Telephony also wasn’t always perfect, but look where we are now.

Old telephones

1. It wants to change how you normally use things

Many realized that the Internet of Things is here with the release of Philips Hue. And it was cool, it still is! We are also very happy to have a few of them here in our office.

There is a real value in having a full color spectrum at your fingertips as you can enhance virtually any moment of your daily life from romantic dinners to party nights. And it makes your house safer too as it simulates human behavior when you are not around. But what if you want to turn off the light in your own bedroom? You can! Find your phone, type in passcode, find the app, wait the app to load, and then flick the button on your screen. Was that easy..

A true smart home should work with existing household interfaces and not to try to change how people turn off their bedroom lights by remotely adding 4 more steps instead of just simply flipping one ordinary switch.

2. It can work well… for a single person

For busy young professionals, IoT can be a true relief as one will not have to worry about plugged in irons, ovens and other potential threats. Just a simple command “turn of electric appliances and reduce heating when GPS coordinates change from home” will take away this headache forever. However, if this professional has family members living together, the same command may leave one’s children in a dark and cold anxiety desperately trying to figure out how to make sense of all these smart devices around their house.

It may seem easy, but figuring out how to account for whole family is not a straightforward task. Ideally there should be a single platform universally accessible from multiple devices (smartphones, PCs, TVs..).  And while universal access is not that difficult to fix, the biggest quest for IoT companies here is how weave various family members’ usage patterns into a  unified and seamless flow which represents their household life.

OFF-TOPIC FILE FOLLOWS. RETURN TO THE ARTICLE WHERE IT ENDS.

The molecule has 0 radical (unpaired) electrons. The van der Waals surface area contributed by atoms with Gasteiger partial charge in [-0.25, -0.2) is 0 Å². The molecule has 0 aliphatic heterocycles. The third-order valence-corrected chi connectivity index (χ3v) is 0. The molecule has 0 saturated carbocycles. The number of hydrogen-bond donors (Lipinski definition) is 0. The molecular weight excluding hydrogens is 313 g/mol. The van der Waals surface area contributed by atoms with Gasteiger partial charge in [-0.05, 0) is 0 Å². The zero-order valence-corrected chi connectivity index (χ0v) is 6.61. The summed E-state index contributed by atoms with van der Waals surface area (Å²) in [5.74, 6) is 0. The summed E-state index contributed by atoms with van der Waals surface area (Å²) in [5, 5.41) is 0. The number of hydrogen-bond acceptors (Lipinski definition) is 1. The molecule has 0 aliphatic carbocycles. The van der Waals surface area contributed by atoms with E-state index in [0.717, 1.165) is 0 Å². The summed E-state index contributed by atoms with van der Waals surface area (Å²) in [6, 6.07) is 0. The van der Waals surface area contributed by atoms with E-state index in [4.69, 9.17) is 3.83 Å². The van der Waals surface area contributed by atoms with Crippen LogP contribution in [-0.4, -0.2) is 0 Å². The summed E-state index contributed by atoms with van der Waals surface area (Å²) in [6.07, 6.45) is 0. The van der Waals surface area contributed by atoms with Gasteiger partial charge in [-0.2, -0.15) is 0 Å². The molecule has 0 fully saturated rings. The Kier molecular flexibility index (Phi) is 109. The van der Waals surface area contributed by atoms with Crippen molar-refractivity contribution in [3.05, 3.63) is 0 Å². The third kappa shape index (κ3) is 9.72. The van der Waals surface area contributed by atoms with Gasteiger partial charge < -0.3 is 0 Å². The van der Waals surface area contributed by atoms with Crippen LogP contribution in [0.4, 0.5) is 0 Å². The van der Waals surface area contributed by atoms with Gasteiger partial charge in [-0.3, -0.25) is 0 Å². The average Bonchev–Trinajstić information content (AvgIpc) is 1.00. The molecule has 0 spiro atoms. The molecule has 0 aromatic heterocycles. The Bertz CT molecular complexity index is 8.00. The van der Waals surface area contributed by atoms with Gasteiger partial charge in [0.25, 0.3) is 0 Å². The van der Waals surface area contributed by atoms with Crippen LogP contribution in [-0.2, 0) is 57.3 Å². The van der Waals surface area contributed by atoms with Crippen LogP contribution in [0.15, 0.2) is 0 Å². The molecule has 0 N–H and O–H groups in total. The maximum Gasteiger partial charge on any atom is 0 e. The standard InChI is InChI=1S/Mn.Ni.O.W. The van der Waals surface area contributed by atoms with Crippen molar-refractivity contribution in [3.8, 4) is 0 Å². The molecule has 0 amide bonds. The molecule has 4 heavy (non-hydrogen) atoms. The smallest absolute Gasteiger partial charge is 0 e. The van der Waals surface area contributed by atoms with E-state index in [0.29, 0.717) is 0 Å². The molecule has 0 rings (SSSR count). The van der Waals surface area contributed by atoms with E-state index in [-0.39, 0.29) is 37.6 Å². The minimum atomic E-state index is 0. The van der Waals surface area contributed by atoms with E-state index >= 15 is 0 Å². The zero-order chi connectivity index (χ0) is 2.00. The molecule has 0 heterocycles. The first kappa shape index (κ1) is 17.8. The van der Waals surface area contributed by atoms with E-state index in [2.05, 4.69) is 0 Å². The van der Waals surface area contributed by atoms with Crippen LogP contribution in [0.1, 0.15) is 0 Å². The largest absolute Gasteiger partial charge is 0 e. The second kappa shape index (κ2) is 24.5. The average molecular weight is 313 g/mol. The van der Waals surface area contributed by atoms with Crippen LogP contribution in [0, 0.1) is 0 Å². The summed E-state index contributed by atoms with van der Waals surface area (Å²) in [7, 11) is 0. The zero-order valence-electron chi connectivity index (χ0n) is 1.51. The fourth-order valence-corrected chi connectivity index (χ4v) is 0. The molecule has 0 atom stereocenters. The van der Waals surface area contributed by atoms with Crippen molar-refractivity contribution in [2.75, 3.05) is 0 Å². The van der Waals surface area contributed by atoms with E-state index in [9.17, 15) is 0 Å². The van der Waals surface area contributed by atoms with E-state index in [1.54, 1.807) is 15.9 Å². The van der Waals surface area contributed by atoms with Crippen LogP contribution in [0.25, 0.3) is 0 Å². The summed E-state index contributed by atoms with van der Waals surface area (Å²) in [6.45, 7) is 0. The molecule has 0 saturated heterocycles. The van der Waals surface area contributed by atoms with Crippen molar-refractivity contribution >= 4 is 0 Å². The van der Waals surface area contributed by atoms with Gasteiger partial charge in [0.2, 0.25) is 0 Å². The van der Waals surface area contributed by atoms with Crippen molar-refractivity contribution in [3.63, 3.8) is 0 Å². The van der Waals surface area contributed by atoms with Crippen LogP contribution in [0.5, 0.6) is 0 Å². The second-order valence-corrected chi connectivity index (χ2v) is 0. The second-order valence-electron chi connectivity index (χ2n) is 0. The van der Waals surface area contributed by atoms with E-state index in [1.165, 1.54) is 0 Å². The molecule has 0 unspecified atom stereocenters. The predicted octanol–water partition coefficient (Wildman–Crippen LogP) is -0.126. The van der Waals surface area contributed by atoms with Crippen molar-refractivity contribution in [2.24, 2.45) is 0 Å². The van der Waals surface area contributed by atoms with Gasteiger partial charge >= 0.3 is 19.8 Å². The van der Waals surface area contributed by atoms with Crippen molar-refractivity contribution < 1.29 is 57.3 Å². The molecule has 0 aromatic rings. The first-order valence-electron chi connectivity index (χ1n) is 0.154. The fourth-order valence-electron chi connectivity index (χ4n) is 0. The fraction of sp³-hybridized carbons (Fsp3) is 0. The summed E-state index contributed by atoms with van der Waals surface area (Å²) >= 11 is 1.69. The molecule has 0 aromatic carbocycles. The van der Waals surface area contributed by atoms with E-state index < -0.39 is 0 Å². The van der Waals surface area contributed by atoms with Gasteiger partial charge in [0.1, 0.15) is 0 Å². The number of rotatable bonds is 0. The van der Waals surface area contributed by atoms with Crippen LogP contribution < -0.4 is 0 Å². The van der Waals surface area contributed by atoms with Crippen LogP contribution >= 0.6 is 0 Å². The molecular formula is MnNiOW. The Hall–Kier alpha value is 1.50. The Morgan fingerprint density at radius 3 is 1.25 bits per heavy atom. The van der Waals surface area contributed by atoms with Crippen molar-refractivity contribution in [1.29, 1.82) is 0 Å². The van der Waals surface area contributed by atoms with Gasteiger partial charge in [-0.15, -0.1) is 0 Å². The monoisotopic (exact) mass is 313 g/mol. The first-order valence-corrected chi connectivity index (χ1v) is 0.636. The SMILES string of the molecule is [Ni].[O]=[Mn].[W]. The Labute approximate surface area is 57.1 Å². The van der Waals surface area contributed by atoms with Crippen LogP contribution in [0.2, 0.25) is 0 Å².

3. It over-complicates life

The Internet can easily be a black hole for one’s time, it’s a fact. Sadly, the Internet of Things can be too, but it shouldn’t be!

While IT companies compete for who will build the next big thing, early adopters find themselves overloaded with myriads of apps and features which makes nice demos.. but only for the sake of technology and not its users. Being in control is good, but, as always, less is more. We are talking about ambient control where household gadgets and apps work in a stealth mode responding naturally to their masters’ lives. Truly smart systems should learn and predict what needs to be done instead of becoming yet another household chore by constantly asking humans for input and therefore consuming their time, just like the Internet.


P.S. Here at Naran we are working hard to fix all above. Want to know how? Subscribe.

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